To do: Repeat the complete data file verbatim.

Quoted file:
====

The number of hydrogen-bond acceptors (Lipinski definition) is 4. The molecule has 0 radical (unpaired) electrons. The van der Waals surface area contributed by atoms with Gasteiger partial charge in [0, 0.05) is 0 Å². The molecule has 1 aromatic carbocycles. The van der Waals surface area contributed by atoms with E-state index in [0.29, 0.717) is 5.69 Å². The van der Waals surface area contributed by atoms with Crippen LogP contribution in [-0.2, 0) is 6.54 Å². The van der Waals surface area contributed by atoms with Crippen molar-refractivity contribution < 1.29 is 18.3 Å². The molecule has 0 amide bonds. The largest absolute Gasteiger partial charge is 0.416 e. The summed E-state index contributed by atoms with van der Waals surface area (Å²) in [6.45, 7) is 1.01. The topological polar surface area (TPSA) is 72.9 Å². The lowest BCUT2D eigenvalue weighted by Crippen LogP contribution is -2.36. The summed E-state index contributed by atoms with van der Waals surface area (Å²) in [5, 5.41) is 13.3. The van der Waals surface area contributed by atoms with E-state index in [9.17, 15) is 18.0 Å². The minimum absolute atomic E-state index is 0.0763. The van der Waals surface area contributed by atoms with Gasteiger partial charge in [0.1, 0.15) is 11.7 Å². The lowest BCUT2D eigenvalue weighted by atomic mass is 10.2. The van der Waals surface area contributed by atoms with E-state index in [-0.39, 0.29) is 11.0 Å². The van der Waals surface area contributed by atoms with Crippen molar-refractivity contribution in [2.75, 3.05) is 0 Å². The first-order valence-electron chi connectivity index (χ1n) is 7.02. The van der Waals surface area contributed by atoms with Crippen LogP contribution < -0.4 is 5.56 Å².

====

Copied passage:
The number of hydrogen-bond acceptors (Lipinski definition) is 4. The molecule has 0 radical (unpaired) electrons. The van der Waals surface area contributed by atoms with Gasteiger partial charge in [0, 0.05) is 0 Å². The molecule has 1 aromatic carbocycles. The van der Waals surface area contributed by atoms with E-state index in [0.29, 0.717) is 5.69 Å². The van der Waals surface area contributed by atoms with Crippen LogP contribution in [-0.2, 0) is 6.54 Å². The van der Waals surface area contributed by atoms with Crippen molar-refractivity contribution < 1.29 is 18.3 Å². The molecule has 0 amide bonds. The largest absolute Gasteiger partial charge is 0.416 e. The summed E-state index contributed by atoms with van der Waals surface area (Å²) in [6.45, 7) is 1.01. The topological polar surface area (TPSA) is 72.9 Å². The lowest BCUT2D eigenvalue weighted by Crippen LogP contribution is -2.36. The summed E-state index contributed by atoms with van der Waals surface area (Å²) in [5, 5.41) is 13.3. The van der Waals surface area contributed by atoms with E-state index in [9.17, 15) is 18.0 Å². The minimum absolute atomic E-state index is 0.0763. The van der Waals surface area contributed by atoms with Gasteiger partial charge in [0.1, 0.15) is 11.7 Å². The lowest BCUT2D eigenvalue weighted by atomic mass is 10.2. The van der Waals surface area contributed by atoms with E-state index in [-0.39, 0.29) is 11.0 Å². The van der Waals surface area contributed by atoms with Crippen molar-refractivity contribution in [2.75, 3.05) is 0 Å². The first-order valence-electron chi connectivity index (χ1n) is 7.02. The van der Waals surface area contributed by atoms with Crippen LogP contribution < -0.4 is 5.56 Å².